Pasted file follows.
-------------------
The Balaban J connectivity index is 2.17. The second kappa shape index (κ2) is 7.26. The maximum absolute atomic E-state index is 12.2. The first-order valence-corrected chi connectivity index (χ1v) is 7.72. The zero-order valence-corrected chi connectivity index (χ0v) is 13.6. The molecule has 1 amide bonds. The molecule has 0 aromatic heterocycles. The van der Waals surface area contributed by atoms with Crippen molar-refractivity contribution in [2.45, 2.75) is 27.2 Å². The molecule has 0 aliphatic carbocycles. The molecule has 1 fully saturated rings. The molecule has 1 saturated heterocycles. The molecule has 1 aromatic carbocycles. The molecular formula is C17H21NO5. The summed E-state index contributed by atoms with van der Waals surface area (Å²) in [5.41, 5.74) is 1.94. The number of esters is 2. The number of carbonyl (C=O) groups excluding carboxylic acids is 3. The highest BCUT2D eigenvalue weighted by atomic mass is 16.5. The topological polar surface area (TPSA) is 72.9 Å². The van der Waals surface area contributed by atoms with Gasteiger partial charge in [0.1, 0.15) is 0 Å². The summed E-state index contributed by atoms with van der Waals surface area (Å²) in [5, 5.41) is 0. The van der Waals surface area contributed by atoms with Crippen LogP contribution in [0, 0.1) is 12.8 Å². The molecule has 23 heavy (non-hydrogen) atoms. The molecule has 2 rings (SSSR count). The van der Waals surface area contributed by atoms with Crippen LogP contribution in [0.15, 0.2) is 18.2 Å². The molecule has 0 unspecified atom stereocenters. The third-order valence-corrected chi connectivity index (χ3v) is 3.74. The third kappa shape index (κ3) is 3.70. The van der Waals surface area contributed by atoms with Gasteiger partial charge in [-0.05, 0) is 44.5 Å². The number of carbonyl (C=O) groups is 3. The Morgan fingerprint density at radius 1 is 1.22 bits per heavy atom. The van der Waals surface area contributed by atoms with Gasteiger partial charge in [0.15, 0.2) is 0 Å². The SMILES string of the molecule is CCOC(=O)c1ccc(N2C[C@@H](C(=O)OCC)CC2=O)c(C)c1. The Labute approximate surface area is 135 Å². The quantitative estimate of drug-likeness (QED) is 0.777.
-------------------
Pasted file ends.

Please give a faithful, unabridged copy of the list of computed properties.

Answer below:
The Balaban J connectivity index is 2.17. The second kappa shape index (κ2) is 7.26. The maximum absolute atomic E-state index is 12.2. The first-order valence-corrected chi connectivity index (χ1v) is 7.72. The zero-order valence-corrected chi connectivity index (χ0v) is 13.6. The molecule has 1 amide bonds. The molecule has 0 aromatic heterocycles. The van der Waals surface area contributed by atoms with Crippen molar-refractivity contribution in [2.45, 2.75) is 27.2 Å². The molecule has 0 aliphatic carbocycles. The molecule has 1 fully saturated rings. The molecule has 1 saturated heterocycles. The molecule has 1 aromatic carbocycles. The molecular formula is C17H21NO5. The summed E-state index contributed by atoms with van der Waals surface area (Å²) in [5.41, 5.74) is 1.94. The number of esters is 2. The number of carbonyl (C=O) groups excluding carboxylic acids is 3. The highest BCUT2D eigenvalue weighted by atomic mass is 16.5. The topological polar surface area (TPSA) is 72.9 Å². The van der Waals surface area contributed by atoms with Gasteiger partial charge in [0.1, 0.15) is 0 Å². The summed E-state index contributed by atoms with van der Waals surface area (Å²) in [5, 5.41) is 0. The van der Waals surface area contributed by atoms with Crippen LogP contribution in [0, 0.1) is 12.8 Å². The molecule has 23 heavy (non-hydrogen) atoms. The molecule has 2 rings (SSSR count). The van der Waals surface area contributed by atoms with Crippen LogP contribution in [0.15, 0.2) is 18.2 Å². The molecule has 0 unspecified atom stereocenters. The third-order valence-corrected chi connectivity index (χ3v) is 3.74. The third kappa shape index (κ3) is 3.70. The van der Waals surface area contributed by atoms with Gasteiger partial charge in [-0.05, 0) is 44.5 Å². The number of carbonyl (C=O) groups is 3. The Morgan fingerprint density at radius 1 is 1.22 bits per heavy atom. The van der Waals surface area contributed by atoms with Gasteiger partial charge in [0.15, 0.2) is 0 Å². The SMILES string of the molecule is CCOC(=O)c1ccc(N2C[C@@H](C(=O)OCC)CC2=O)c(C)c1. The Labute approximate surface area is 135 Å². The quantitative estimate of drug-likeness (QED) is 0.777.